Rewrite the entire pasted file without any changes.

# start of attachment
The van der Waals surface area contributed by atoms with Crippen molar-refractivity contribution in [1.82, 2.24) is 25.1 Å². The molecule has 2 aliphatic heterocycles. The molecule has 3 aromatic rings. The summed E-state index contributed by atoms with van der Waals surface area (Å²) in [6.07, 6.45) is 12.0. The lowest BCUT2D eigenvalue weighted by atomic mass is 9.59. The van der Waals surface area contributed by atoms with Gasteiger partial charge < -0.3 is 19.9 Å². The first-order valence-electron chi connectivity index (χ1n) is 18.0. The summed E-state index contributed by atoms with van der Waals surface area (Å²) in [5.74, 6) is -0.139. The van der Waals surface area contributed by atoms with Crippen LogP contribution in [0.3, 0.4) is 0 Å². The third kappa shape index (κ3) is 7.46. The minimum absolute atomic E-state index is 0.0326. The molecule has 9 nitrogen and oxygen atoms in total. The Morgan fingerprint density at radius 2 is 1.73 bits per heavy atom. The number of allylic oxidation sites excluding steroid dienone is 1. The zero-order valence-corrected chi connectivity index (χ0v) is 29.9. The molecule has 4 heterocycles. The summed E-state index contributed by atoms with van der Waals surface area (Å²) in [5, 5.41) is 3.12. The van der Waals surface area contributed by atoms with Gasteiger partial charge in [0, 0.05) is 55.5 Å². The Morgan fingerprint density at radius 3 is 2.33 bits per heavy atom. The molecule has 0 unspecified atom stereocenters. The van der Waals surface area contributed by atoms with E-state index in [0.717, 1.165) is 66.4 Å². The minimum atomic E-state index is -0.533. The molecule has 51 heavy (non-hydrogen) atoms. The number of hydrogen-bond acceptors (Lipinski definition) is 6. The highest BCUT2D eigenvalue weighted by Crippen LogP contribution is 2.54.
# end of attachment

The van der Waals surface area contributed by atoms with Crippen molar-refractivity contribution in [1.82, 2.24) is 25.1 Å². The molecule has 2 aliphatic heterocycles. The molecule has 3 aromatic rings. The summed E-state index contributed by atoms with van der Waals surface area (Å²) in [6.07, 6.45) is 12.0. The lowest BCUT2D eigenvalue weighted by atomic mass is 9.59. The van der Waals surface area contributed by atoms with Gasteiger partial charge < -0.3 is 19.9 Å². The first-order valence-electron chi connectivity index (χ1n) is 18.0. The summed E-state index contributed by atoms with van der Waals surface area (Å²) in [5.74, 6) is -0.139. The van der Waals surface area contributed by atoms with Crippen LogP contribution in [0.3, 0.4) is 0 Å². The third kappa shape index (κ3) is 7.46. The minimum absolute atomic E-state index is 0.0326. The molecule has 9 nitrogen and oxygen atoms in total. The Morgan fingerprint density at radius 2 is 1.73 bits per heavy atom. The number of allylic oxidation sites excluding steroid dienone is 1. The zero-order valence-corrected chi connectivity index (χ0v) is 29.9. The molecule has 4 heterocycles. The summed E-state index contributed by atoms with van der Waals surface area (Å²) in [5, 5.41) is 3.12. The van der Waals surface area contributed by atoms with Gasteiger partial charge in [0, 0.05) is 55.5 Å². The Morgan fingerprint density at radius 3 is 2.33 bits per heavy atom. The molecule has 0 unspecified atom stereocenters. The van der Waals surface area contributed by atoms with E-state index in [0.717, 1.165) is 66.4 Å². The minimum atomic E-state index is -0.533. The molecule has 51 heavy (non-hydrogen) atoms. The number of hydrogen-bond acceptors (Lipinski definition) is 6. The highest BCUT2D eigenvalue weighted by Crippen LogP contribution is 2.54.